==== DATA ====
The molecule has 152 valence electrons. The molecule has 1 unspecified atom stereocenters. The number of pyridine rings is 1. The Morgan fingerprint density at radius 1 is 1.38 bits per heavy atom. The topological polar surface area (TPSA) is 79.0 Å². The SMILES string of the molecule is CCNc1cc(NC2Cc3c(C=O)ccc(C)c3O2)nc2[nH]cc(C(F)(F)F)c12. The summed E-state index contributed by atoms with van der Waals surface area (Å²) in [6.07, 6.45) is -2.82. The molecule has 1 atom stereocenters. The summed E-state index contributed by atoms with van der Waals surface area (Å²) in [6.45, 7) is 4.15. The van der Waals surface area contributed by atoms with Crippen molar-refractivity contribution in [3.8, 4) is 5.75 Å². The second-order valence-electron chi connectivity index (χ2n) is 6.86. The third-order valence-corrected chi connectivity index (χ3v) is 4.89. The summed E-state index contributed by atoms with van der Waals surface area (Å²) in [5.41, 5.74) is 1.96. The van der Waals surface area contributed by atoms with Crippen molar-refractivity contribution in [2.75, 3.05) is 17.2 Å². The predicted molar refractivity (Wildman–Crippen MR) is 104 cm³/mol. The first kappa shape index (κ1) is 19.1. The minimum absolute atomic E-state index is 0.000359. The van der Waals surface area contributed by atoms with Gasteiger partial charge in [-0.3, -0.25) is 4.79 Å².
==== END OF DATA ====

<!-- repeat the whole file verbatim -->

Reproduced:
The molecule has 152 valence electrons. The molecule has 1 unspecified atom stereocenters. The number of pyridine rings is 1. The Morgan fingerprint density at radius 1 is 1.38 bits per heavy atom. The topological polar surface area (TPSA) is 79.0 Å². The SMILES string of the molecule is CCNc1cc(NC2Cc3c(C=O)ccc(C)c3O2)nc2[nH]cc(C(F)(F)F)c12. The summed E-state index contributed by atoms with van der Waals surface area (Å²) in [6.07, 6.45) is -2.82. The molecule has 1 atom stereocenters. The summed E-state index contributed by atoms with van der Waals surface area (Å²) in [6.45, 7) is 4.15. The van der Waals surface area contributed by atoms with Crippen molar-refractivity contribution in [3.8, 4) is 5.75 Å². The second-order valence-electron chi connectivity index (χ2n) is 6.86. The third-order valence-corrected chi connectivity index (χ3v) is 4.89. The summed E-state index contributed by atoms with van der Waals surface area (Å²) in [5.41, 5.74) is 1.96. The van der Waals surface area contributed by atoms with Crippen molar-refractivity contribution in [2.75, 3.05) is 17.2 Å². The predicted molar refractivity (Wildman–Crippen MR) is 104 cm³/mol. The first kappa shape index (κ1) is 19.1. The minimum absolute atomic E-state index is 0.000359. The van der Waals surface area contributed by atoms with Gasteiger partial charge in [-0.3, -0.25) is 4.79 Å².